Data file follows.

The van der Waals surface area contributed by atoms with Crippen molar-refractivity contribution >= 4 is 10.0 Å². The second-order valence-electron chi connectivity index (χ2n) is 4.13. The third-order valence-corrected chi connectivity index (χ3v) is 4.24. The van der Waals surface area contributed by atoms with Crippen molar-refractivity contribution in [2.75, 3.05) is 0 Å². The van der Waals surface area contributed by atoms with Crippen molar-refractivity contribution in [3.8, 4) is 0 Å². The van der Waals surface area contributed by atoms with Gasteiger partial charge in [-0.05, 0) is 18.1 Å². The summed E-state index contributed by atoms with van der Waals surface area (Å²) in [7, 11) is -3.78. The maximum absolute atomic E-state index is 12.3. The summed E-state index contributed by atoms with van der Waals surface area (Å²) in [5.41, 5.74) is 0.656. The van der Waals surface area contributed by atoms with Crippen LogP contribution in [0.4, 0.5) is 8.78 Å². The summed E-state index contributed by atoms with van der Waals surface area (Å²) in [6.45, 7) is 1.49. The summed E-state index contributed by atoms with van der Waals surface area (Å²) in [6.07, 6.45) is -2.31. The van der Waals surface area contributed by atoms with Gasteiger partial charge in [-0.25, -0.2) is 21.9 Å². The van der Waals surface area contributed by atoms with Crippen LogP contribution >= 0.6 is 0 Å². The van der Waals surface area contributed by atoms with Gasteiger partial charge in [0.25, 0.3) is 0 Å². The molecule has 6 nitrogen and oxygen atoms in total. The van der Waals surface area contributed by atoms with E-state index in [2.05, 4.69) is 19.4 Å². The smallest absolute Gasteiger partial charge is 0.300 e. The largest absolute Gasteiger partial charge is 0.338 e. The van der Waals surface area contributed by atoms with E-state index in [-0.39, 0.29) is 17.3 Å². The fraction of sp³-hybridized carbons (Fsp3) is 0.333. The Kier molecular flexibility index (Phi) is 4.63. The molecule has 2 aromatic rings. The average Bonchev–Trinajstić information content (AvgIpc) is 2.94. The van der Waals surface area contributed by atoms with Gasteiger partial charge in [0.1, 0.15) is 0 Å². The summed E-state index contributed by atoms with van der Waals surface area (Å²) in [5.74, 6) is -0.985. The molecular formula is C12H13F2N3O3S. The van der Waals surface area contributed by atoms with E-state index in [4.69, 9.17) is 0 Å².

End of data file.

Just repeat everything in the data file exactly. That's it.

The van der Waals surface area contributed by atoms with Crippen molar-refractivity contribution >= 4 is 10.0 Å². The second-order valence-electron chi connectivity index (χ2n) is 4.13. The third-order valence-corrected chi connectivity index (χ3v) is 4.24. The van der Waals surface area contributed by atoms with Crippen molar-refractivity contribution in [2.75, 3.05) is 0 Å². The van der Waals surface area contributed by atoms with Crippen molar-refractivity contribution in [3.8, 4) is 0 Å². The van der Waals surface area contributed by atoms with Gasteiger partial charge in [-0.05, 0) is 18.1 Å². The summed E-state index contributed by atoms with van der Waals surface area (Å²) in [7, 11) is -3.78. The maximum absolute atomic E-state index is 12.3. The summed E-state index contributed by atoms with van der Waals surface area (Å²) in [5.41, 5.74) is 0.656. The van der Waals surface area contributed by atoms with Crippen LogP contribution in [0.4, 0.5) is 8.78 Å². The summed E-state index contributed by atoms with van der Waals surface area (Å²) in [6.45, 7) is 1.49. The summed E-state index contributed by atoms with van der Waals surface area (Å²) in [6.07, 6.45) is -2.31. The van der Waals surface area contributed by atoms with Gasteiger partial charge in [-0.25, -0.2) is 21.9 Å². The van der Waals surface area contributed by atoms with Crippen LogP contribution >= 0.6 is 0 Å². The van der Waals surface area contributed by atoms with Gasteiger partial charge in [0.25, 0.3) is 0 Å². The molecule has 6 nitrogen and oxygen atoms in total. The van der Waals surface area contributed by atoms with E-state index in [2.05, 4.69) is 19.4 Å². The smallest absolute Gasteiger partial charge is 0.300 e. The largest absolute Gasteiger partial charge is 0.338 e. The van der Waals surface area contributed by atoms with E-state index in [-0.39, 0.29) is 17.3 Å². The fraction of sp³-hybridized carbons (Fsp3) is 0.333. The Kier molecular flexibility index (Phi) is 4.63. The molecule has 2 aromatic rings. The average Bonchev–Trinajstić information content (AvgIpc) is 2.94. The van der Waals surface area contributed by atoms with Gasteiger partial charge in [0.1, 0.15) is 0 Å². The summed E-state index contributed by atoms with van der Waals surface area (Å²) in [5.74, 6) is -0.985. The molecular formula is C12H13F2N3O3S. The van der Waals surface area contributed by atoms with E-state index in [4.69, 9.17) is 0 Å².